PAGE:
going concern and that it had been plaintiff’s employer, both of which defendants now
concede, were untrue. The relevant portion of that stipulation provided:
Ultimate Jetcharters, Inc. (known here as “Ultimate Jetcharters”) was, and
currently is in the business of flying cargo and charter passengers to
various destinations across the United States and internationally, based out
of Akron-Canton Airport. . . On or about April 21, 2011, Ultimate
Jetcharters hired Ms. Braun as a co-pilot of its airplanes. . . On or about
March 12, 2012, Ultimate Jetcharters terminated Ms. Braun’s
(Doc. No. 61 [“Proposed Final Pre-Trial Or.”] at 637; see also Doc. No. 71 [“Stip. of
Facts”] at 709.) These stipulations—identifying Ultimate Jetcharters, Inc. as plaintiff’s
former employer—were read to the jury at the beginning and the end of the trial. (Doc.
No. 120 [“Aug. 20, 2013 Trial Tr.”] at 1400-01; Aug. 23, 2013 Trial Tr. at 2562-63.)
The parties also filed joint proposed jury instructions that identified
Ultimate Jetcharters, Inc. as plaintiff’s former employer, and these instructions were also
read to the jury. (Doc. No. 94 [“Joint Pr. Jury Inst.”] at 1102.) At trial, Ultimate
Jetcharters, Inc.’s witnesses—mostly current employees of Ultimate Jetcharters, LLC—
did little to clarify the situation testifying, simply, that they were employed by “Ultimate
Jetcharters.” (See, e.g., Doc. No. 121 [“Aug. 21, 2013 Trial Tr.”] at 1803 [Dave Parsons],
1934 [Rodney Eby]; Aug. 23, 2013 Trial Tr. at 2315 [Lori Loftis], 2340 [Sharon Stoffer],
2356 [William Joe McGuire], 2360 [John Gordon].)
It is clear that the plaintiff, the Court, and the jury all believed that
plaintiff had been employed by “Ultimate Jetcharters,” the entity plaintiff sought to hold
responsible for her discharge. That Ultimate Jetcharters, Inc. had been converted to the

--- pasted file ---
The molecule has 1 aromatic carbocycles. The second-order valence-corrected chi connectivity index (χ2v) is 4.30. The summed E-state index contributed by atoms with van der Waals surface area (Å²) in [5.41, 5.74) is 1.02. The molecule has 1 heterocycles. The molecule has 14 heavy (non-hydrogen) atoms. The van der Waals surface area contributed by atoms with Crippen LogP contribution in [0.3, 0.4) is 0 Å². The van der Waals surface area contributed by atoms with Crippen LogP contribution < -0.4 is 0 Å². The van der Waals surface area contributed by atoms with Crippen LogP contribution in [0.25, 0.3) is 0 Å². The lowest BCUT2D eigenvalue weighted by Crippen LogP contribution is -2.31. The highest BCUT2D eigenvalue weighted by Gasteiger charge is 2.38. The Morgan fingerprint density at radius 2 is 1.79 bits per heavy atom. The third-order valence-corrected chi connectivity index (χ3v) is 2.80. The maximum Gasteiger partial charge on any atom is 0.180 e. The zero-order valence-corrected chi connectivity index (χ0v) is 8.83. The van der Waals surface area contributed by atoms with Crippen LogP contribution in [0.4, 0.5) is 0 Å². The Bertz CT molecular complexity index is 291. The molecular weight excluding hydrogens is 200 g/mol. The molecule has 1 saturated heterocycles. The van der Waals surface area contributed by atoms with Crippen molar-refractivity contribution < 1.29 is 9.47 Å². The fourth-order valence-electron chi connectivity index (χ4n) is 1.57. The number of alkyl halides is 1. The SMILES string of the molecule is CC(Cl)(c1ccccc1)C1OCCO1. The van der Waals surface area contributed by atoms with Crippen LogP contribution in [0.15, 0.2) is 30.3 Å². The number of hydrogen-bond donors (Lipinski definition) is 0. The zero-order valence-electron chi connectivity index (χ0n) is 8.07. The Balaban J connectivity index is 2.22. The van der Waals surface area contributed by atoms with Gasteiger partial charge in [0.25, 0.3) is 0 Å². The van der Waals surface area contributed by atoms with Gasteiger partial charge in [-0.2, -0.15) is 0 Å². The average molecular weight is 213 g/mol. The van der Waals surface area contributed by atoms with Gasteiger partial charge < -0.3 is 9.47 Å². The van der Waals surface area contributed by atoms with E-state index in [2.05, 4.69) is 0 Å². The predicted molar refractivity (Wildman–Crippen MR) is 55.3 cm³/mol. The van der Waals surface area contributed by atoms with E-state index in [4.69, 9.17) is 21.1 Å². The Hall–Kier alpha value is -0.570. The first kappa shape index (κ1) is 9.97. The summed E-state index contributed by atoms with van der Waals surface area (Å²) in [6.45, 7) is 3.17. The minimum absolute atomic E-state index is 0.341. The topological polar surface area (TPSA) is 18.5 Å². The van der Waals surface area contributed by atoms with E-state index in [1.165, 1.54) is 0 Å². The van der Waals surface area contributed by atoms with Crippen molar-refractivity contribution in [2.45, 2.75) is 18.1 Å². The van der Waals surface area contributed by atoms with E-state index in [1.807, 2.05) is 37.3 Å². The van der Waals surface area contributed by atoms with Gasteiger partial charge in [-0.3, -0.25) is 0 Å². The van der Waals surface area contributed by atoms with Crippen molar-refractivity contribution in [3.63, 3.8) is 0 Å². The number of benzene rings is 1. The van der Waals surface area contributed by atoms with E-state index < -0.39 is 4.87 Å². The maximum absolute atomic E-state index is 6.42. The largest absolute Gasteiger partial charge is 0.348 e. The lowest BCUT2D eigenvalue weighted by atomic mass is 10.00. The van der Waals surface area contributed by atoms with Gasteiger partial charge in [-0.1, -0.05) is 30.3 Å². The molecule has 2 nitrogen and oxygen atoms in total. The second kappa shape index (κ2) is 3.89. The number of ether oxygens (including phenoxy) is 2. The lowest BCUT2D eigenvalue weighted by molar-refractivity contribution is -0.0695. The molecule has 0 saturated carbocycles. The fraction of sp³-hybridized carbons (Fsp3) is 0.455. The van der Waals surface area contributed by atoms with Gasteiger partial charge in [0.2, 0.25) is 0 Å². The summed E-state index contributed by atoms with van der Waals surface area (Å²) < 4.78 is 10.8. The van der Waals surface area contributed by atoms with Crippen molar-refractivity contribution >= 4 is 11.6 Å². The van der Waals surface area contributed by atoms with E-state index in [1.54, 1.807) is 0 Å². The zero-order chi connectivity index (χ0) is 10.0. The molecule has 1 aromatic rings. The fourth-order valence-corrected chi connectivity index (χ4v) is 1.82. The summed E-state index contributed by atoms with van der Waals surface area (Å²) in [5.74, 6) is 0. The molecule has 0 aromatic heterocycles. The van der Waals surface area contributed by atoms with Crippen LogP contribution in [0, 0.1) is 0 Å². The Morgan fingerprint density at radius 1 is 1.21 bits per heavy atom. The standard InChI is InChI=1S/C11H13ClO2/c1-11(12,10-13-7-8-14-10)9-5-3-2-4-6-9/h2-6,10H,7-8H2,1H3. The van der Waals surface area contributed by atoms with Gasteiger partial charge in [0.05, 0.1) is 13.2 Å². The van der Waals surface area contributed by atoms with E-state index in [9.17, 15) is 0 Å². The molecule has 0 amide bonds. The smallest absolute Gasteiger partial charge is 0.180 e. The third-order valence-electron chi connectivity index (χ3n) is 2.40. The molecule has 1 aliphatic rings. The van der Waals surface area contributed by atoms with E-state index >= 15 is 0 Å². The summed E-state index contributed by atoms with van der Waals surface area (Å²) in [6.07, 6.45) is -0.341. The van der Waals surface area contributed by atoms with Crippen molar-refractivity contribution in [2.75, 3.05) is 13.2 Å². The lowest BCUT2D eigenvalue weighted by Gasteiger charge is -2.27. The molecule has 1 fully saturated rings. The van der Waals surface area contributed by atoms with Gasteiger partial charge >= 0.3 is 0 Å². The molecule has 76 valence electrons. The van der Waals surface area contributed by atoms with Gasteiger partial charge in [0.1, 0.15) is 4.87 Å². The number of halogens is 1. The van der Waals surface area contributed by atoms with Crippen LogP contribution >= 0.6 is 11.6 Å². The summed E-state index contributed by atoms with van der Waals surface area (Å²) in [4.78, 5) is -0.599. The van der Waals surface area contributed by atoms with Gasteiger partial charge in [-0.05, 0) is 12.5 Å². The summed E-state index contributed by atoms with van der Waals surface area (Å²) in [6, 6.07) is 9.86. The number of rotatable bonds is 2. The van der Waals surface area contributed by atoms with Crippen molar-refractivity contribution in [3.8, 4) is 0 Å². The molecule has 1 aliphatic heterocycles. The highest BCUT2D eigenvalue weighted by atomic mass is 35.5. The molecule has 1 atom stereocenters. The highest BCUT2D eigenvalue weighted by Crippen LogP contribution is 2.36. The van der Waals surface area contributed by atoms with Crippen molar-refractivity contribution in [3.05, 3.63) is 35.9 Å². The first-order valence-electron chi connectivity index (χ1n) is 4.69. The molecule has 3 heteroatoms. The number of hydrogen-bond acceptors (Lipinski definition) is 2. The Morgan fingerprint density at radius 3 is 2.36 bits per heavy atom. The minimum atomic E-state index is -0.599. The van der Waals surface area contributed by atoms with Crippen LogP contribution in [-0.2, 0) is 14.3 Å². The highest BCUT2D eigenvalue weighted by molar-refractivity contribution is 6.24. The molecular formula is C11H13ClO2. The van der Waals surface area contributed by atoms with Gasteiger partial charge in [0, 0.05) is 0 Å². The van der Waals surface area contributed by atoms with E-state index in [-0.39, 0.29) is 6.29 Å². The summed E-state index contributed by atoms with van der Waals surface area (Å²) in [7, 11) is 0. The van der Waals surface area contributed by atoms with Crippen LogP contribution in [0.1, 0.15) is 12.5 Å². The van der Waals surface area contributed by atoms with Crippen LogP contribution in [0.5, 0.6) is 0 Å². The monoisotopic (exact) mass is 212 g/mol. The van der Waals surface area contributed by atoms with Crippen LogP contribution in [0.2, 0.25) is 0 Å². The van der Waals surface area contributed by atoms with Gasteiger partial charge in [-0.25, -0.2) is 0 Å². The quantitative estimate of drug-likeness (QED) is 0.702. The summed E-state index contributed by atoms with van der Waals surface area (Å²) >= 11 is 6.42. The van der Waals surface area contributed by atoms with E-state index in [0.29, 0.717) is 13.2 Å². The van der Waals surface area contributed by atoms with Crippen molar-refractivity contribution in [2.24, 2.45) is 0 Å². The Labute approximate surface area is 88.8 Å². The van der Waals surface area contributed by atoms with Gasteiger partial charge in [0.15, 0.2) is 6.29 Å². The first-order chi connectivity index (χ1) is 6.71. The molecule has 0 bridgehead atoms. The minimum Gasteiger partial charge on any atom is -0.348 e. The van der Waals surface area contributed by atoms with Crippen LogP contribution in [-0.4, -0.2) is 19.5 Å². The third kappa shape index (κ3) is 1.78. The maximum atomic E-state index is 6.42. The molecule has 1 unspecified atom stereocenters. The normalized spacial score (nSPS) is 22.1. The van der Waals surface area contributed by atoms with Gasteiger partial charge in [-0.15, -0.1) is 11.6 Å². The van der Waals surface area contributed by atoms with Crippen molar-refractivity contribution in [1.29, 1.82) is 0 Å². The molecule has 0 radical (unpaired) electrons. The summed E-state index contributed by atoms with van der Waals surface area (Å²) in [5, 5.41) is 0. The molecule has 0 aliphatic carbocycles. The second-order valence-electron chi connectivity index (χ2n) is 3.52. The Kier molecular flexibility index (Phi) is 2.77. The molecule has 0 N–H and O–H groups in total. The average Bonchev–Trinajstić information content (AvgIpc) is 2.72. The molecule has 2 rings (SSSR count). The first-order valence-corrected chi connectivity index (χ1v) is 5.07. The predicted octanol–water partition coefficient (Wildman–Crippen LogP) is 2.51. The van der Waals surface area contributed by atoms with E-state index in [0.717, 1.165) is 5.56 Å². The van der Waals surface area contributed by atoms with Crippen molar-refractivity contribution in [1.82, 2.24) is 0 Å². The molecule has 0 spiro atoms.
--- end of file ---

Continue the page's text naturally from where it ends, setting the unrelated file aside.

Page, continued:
limited liability corporation Ultimate Jetcharters, LLC years before this litigation was
commenced was of no consequence to the jury, and in no way changes the fact that the
jury intended to hold plaintiff’s former employer liable for retaliation, regardless of the
legal structure or status of the entity. Under these circumstances, the correction of the
judgment to provide for liability against Ultimate Jetcharters, LLC does not represent a
substantive change, but, instead, merely reflects what was intended from the inception of
the case. See In re Walter, 282 F.3d at 441 (citation omitted); see, e.g., Dubon v. Delmas
Meat & Fish, No. 09-20298-CIV, 2011 WL 1703179, at *1-*2 (S.D. Fla. Apr. 25, 2011)
(Rule 60(a) could be used to correct misnomer); PacifiCorp Capital, Inc. v. Hansen
Properties, 161 F.R.D. 285, 288 (S.D.N.Y. 1995) (misnomer identifying defendant as a
corporation rather than a partnership could be corrected via Rule 60(a)); see also
Robinson v. Sanctuary Music, 383 F. App’x 54, 57 (2d Cir. 2010) (approving of Rule
60(a) order correcting judgment to reflect defendant’s legal name, noting that “[s]uch a
misnomer may be corrected when plaintiffs did not select the wrong defendant but
committed the lesser sin of mislabeling the right defendant”) (quotation marks and
In fact, while the complaint purported to sue the no longer existing
corporation of Ultimate Jetcharters, Inc., it is clear that Ultimate Jetcharters, LLC was the
real party in interest and the party that defended this lawsuit. Its president and CEO, John
Gordon, sat at counsel table throughout the trial. He was also a key defense witness, as he
was the individual who made the ultimate decision to discharge plaintiff. Indeed, each
and every individual who participated, in one way or another, in the decision to discharge
plaintiff—all of whom, as it turns out, were employed by Ultimate Jetcharters, LLC—
were defense witnesses at trial. Additionally, it appears that Ultimate Jetcharters, LLC is
represented by McNamara, Demczyk & DeHaven, one of the law firms representing
Ultimate Jetcharters, Inc.5 (See Email Letter at 3033.) Under these circumstances, to
permit Ultimate Jetcharters, Inc. to roll the dice at trial and then hide behind a change in
corporate structure when it comes time to collect on the judgment would make a mockery
of the Court’s proceedings. Thus, the Court shall amend its final judgment to provide that
it is against Ultimate Jetcharters, LLC.
While the decision to amend the judgment as to Ultimate Jetcharters, LLC
represents a very close call due to plaintiff’s failure to correct the defendant’s name after
being put on notice in the defendants’ answer, the Court finds that the unique facts of the
present case support such an amendment. In fact, had Ultimate Jetcharters, LLC not
repeatedly reinforced the misperception that plaintiff’s employer had been properly
named and had it not been clear that Ultimate Jetcharters, LLC was afforded its day in
court, a very different outcome could have resulted. Indeed, the Court recognizes that a